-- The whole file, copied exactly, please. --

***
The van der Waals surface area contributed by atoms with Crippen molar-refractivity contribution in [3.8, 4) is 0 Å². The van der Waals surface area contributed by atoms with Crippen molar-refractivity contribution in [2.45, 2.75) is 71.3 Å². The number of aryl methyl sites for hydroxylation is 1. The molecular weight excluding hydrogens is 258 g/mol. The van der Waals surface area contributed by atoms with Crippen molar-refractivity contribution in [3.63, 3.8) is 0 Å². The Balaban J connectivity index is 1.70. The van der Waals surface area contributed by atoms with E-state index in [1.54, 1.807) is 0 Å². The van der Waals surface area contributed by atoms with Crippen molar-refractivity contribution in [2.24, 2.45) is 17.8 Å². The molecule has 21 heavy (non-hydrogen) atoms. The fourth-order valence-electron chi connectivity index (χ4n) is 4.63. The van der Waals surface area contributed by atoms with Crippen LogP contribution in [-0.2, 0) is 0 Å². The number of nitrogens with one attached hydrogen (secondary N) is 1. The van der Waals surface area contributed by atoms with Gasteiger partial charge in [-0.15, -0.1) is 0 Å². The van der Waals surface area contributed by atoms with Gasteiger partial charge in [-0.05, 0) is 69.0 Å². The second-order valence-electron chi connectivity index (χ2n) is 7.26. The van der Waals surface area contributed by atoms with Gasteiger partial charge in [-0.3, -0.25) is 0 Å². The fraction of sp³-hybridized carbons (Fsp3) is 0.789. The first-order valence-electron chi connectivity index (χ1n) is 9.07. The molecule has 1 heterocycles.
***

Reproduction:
The van der Waals surface area contributed by atoms with Crippen molar-refractivity contribution in [3.8, 4) is 0 Å². The van der Waals surface area contributed by atoms with Crippen molar-refractivity contribution in [2.45, 2.75) is 71.3 Å². The number of aryl methyl sites for hydroxylation is 1. The molecular weight excluding hydrogens is 258 g/mol. The van der Waals surface area contributed by atoms with Crippen molar-refractivity contribution in [3.63, 3.8) is 0 Å². The Balaban J connectivity index is 1.70. The van der Waals surface area contributed by atoms with E-state index in [1.54, 1.807) is 0 Å². The van der Waals surface area contributed by atoms with Crippen molar-refractivity contribution in [2.24, 2.45) is 17.8 Å². The molecule has 21 heavy (non-hydrogen) atoms. The fourth-order valence-electron chi connectivity index (χ4n) is 4.63. The van der Waals surface area contributed by atoms with Crippen LogP contribution in [-0.2, 0) is 0 Å². The number of nitrogens with one attached hydrogen (secondary N) is 1. The van der Waals surface area contributed by atoms with Gasteiger partial charge in [-0.15, -0.1) is 0 Å². The van der Waals surface area contributed by atoms with Gasteiger partial charge in [-0.05, 0) is 69.0 Å². The second-order valence-electron chi connectivity index (χ2n) is 7.26. The van der Waals surface area contributed by atoms with Gasteiger partial charge in [-0.3, -0.25) is 0 Å². The fraction of sp³-hybridized carbons (Fsp3) is 0.789. The first-order valence-electron chi connectivity index (χ1n) is 9.07. The molecule has 1 heterocycles.